I hold a little green stem in my hand, a stem attached to a puffball.
I blow. The seeds scatter like stars, like an entire galaxy. I place my fingers on the keyboard. I begin to type.
The air bristles with feathery seeds. One dances into my line of vision. It glows against the sky and for some ineffable reason, I’m captivated.
I follow it, without any idea where it’s leading me.
Did you know that a single dandelion seed can travel as far as five miles from its starting point? Look closely, and there’s a lone figure streaking after it—yep, that’s me—splashed with mud, snapping bracken, scratched by tall grasses, desperate not to let that seed get away.
Sometimes I want so badly to nudge the seed along, to dictate its direction and speed. I want to know where I’ll wind up and when, and whether I should bring a jacket.
Actually, this happens most of the time. The truth is, I prefer to run the show—in my work life, as a mother and wife and writer. I suspect I’m not the only one who feels this way.
The unknown makes me squirm. Yet without it, my writing stalls. As much I wish it were different, the unknown is my primary source of momentum. Countless times a day, I have to make peace with the inconvenience of not knowing where I’m headed.
In Art and Fear, David Bayles and Ted Orland plumb the topic of uncertainty. Fears, they argue, arise when vision races ahead of execution. Yet uncertainty is an inherent part of the creative process.
“Art is like beginning a sentence before you know its ending,” the authors write. “The risks are obvious: You may never get to the end of a sentence at all—or having gotten there, you may not have said anything.” But as artists we must give ourselves this room. We need the freedom to sit with our uncertainty and recognize its potential.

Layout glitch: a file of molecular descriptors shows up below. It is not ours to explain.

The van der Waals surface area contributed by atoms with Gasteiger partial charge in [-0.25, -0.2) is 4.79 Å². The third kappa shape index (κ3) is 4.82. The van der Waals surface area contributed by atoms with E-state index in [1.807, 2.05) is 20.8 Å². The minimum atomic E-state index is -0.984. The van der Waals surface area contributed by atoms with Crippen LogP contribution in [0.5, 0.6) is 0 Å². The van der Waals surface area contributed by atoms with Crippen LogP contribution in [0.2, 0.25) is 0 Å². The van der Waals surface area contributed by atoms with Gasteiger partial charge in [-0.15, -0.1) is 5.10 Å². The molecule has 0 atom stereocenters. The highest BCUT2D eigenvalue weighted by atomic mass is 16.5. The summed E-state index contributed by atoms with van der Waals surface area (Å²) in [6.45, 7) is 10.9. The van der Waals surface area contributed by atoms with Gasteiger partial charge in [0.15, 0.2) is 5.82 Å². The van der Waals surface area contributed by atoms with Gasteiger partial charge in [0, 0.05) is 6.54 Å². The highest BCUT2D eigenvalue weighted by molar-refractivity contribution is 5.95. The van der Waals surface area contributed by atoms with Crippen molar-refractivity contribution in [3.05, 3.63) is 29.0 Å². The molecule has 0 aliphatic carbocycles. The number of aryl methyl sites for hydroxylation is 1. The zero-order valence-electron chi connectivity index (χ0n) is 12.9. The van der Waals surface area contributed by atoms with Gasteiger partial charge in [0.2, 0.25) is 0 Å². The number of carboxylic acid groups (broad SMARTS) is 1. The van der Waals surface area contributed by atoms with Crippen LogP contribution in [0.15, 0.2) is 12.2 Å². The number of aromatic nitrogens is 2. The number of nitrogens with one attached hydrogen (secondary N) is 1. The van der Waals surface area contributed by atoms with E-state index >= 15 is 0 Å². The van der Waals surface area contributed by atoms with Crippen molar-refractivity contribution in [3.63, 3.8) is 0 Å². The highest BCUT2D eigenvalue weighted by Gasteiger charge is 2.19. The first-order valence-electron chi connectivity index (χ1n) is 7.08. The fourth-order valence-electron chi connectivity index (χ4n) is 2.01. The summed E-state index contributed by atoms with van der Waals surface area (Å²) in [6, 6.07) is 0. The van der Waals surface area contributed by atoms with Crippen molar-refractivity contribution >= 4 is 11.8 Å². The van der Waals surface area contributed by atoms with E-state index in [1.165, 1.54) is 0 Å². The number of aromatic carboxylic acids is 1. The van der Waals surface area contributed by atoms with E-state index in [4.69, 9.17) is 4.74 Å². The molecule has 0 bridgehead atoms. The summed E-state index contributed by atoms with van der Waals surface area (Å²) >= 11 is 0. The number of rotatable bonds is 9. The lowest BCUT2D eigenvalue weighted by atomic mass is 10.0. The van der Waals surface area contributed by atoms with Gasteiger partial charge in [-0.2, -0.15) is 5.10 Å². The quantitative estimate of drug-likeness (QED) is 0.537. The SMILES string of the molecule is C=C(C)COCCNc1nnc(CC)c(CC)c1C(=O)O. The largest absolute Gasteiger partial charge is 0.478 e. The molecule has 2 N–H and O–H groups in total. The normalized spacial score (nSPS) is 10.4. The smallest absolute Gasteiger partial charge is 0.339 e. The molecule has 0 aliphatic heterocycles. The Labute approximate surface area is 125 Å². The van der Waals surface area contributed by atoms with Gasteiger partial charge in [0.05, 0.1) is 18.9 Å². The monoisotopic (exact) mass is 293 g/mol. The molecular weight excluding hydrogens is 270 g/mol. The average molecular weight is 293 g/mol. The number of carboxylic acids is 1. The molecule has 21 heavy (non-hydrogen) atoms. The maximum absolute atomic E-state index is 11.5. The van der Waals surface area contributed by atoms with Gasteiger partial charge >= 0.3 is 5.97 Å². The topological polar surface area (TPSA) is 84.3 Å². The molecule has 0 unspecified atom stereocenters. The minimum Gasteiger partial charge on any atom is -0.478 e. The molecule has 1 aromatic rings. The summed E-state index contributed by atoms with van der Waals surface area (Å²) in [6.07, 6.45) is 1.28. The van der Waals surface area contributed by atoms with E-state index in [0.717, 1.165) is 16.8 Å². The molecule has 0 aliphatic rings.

And there is potential. I learned this a few years ago, when I began a morning writing practice—out of necessity, because I couldn’t figure out any other way to squeeze it in. Each day, I woke up to my 5:30 alarm and stumbled half-asleep to my computer. Often it wasn’t until I began writing that I settled on a subject—a memory, or obsession, or fear. An hour later, I’d pecked out 500 words or so, and the next day I stumbled back to peck out 500 more. I continued this day after day. Sometimes, I wandered into briar patches, surrounded by paragraphs of drivel. But more often, I landed in places where the terrain felt familiar-but-not, uncomfortable but also revealing connections between things—experiences, ideas—that seemed to have little in common. Those connections spurred me to keep going, to find more flowers radiating galaxies of seeds.
I churned out essays I didn’t know I had inside me. And a couple years after my obsessions first went windborne, I’d churned out a 300-page manuscript.
When something sparks our interest, we need to follow it. As Mihaly Csikszentmihalyi writes in Creativity: “To free up creative energy, we need to let go and divert some attention from the pursuit of predictable goals … and instead explore the world around us on its own terms.”
I’ve made peace with uncertainty, albeit a grudging and uneasy peace. It comes down to faith, I think, to trusting that only in letting go can we let the thermals carry us.
Pamela Schmid’s essay “The Emperor,” was published in TLR #5, which came out Dec. 1. She lives with her husband and son in St. Paul, Minnesota. She holds an MFA degree from Hamline University, and her essays have appeared in River Teeth, Sycamore Review, Sliver of Stone and elsewhere. Currently, she serves as the nonfiction editor at Sleet magazine. Read more of her work at pamelaschmid.com.